The wild ass of Gujurat

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December 9th 2010
Published: December 9th 2010
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Rabari manRabari manRabari man

'Rabari' means herder - this man was herding cattle. They gather outside the mosque each morning to decide who goes where with their livestock.
On the way home from Udaipur I decided to take a detour and spend two nights at Camp Zainabad (aka Desert Coursers) on the edge of the Little Rann of Kutch.

'Rann' means desert, 'Kutch' is the area, and at nearly 5000sq km it is 'little' only in comparison to the 'great' rann located further towards Pakistan.

The area is the last habitat of the Asiatic Wild Ass, but I was more interested in the landscape. It is dead flat, and turns into a marshland during the monsoon, broken only by a few small islands or 'bhets'. But the rains haven't conformed this year and the desert was still spongey from flooding in early November.

About 20,000 families live in the desert during the dry season, barely reaping a living from salt panning. Other families raise sheep or cattle along its edges, or cultivate cotton and cumin.

Gujurat is fast becoming my favourite state in India, and I hope these photos show why.

Even in Ahmedabad, a city of 5 million, I nearly had my arms ripped from my shoulders a few times by people wanting their photo taken, and I have so many things to

These two children in Zainabad village demanded their photo be taken, then ran and hid behind the door. Their mum also came to investigate.
write about that I have decided not to try just yet!

Additional photos below
Photos: 14, Displayed: 14



From their hand gestures we thought these women were going to sew handicrafts, but were later told this rarely happens anymore. They were off to work, at any rate.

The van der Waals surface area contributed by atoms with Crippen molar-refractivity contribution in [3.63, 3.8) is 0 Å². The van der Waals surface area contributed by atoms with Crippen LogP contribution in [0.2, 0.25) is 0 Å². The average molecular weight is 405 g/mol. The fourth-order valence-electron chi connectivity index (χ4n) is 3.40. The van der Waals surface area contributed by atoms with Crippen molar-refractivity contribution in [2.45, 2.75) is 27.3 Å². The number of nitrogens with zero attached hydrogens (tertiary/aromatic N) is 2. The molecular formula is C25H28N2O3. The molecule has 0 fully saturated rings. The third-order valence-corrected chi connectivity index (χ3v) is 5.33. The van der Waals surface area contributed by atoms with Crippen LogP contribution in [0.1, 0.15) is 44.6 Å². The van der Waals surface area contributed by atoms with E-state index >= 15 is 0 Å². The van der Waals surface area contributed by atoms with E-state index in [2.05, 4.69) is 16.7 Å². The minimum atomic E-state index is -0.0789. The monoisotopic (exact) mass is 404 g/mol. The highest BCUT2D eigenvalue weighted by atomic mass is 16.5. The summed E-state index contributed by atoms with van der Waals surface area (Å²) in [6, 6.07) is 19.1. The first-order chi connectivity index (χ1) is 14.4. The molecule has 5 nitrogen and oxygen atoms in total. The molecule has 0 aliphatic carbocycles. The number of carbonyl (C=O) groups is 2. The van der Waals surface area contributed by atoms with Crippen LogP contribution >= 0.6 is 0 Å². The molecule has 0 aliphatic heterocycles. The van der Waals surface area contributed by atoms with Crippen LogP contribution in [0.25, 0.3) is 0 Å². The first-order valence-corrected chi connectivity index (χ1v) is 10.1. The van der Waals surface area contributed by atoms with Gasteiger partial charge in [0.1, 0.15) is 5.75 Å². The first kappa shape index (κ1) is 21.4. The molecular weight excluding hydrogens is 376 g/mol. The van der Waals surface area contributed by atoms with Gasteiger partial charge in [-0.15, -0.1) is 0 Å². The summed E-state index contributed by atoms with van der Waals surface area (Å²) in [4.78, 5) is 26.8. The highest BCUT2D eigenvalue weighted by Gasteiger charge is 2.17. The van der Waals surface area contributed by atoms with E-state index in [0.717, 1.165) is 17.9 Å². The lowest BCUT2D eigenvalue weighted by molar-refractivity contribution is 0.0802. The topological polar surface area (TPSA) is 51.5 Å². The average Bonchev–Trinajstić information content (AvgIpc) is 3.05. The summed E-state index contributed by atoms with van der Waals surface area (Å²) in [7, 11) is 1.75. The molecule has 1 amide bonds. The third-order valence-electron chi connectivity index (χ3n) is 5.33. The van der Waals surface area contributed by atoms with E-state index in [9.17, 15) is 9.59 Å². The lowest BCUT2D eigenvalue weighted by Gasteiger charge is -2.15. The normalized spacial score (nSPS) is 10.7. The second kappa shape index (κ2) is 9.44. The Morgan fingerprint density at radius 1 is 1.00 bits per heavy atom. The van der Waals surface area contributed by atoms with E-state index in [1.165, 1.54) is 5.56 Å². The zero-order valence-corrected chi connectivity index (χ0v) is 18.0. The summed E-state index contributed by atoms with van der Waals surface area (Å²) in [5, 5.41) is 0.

Rabari womanRabari woman
Rabari woman

Many of the women in the village wore black headscarves. They were on their way to a Hindu ceremony celebrating the birthday of the goddess of a "very good" exorcist who was in town.

There was drumming and singing, then a black plastic sheet was laid down. I thought it was going to be a sacrificed, but instead the men took turns to lie on the ground, wave this sword, then walk away convulsing.
Salt and show-offsSalt and show-offs
Salt and show-offs

We were standing on this mound of salt waiting to be bagged and trucked away when four boys ran up carrying slingshots and machetes. Their families were salt workers; I think they were gathering firewood.
Salt workersSalt workers
Salt workers

Out on the rann, the families pump water from underground into pans. The drying salt needs to be continually raked over, even in mid-summer when temperatures hit 50 degrees.
Tough future aheadTough future ahead
Tough future ahead

This boy, the son of a salt worker, is unlikely to attend school despite living in one of the most prosperous states in India.
Rajasthani gypsiesRajasthani gypsies
Rajasthani gypsies

The Mir people began settling in the area about 10 years ago, from Rajasthan. They too are desperately poor. Within minutes of arriving my arms had been hijacked by a woman who loaded them with bangles while fighting off her competitors.
Mir childrenMir children
Mir children

After being told their names at least five times each, I've still forgotten them.
Scouting for assScouting for ass
Scouting for ass

My driver, Jonas, is getting a bit worried when, half an hour before sunset, we still haven't spotted any ass.
Wild assWild ass
Wild ass

But my wildlife jinx seems to have ended at last.
Auto driver?Auto driver?
Auto driver?

This goat was nibbling on all sorts of delicacies inside a rickshaw in Ahmedabad, the state's main city.
City boysCity boys
City boys

I figured if I took photos of the kids in the desert, I should probably consent to take the photo of these boys too, in central Ahmedabad.

10th September 2011

Wild Ass Sanctuary
Hi, Came across this blog post while googling for info on Wild Ass Sanctuary. We were there about 18 moths ago and had a great time spotting wildlife including wild asses, cranes and nilgais. Here is the link with the pictures we took just in case you want to take a look. Regards, Madhu

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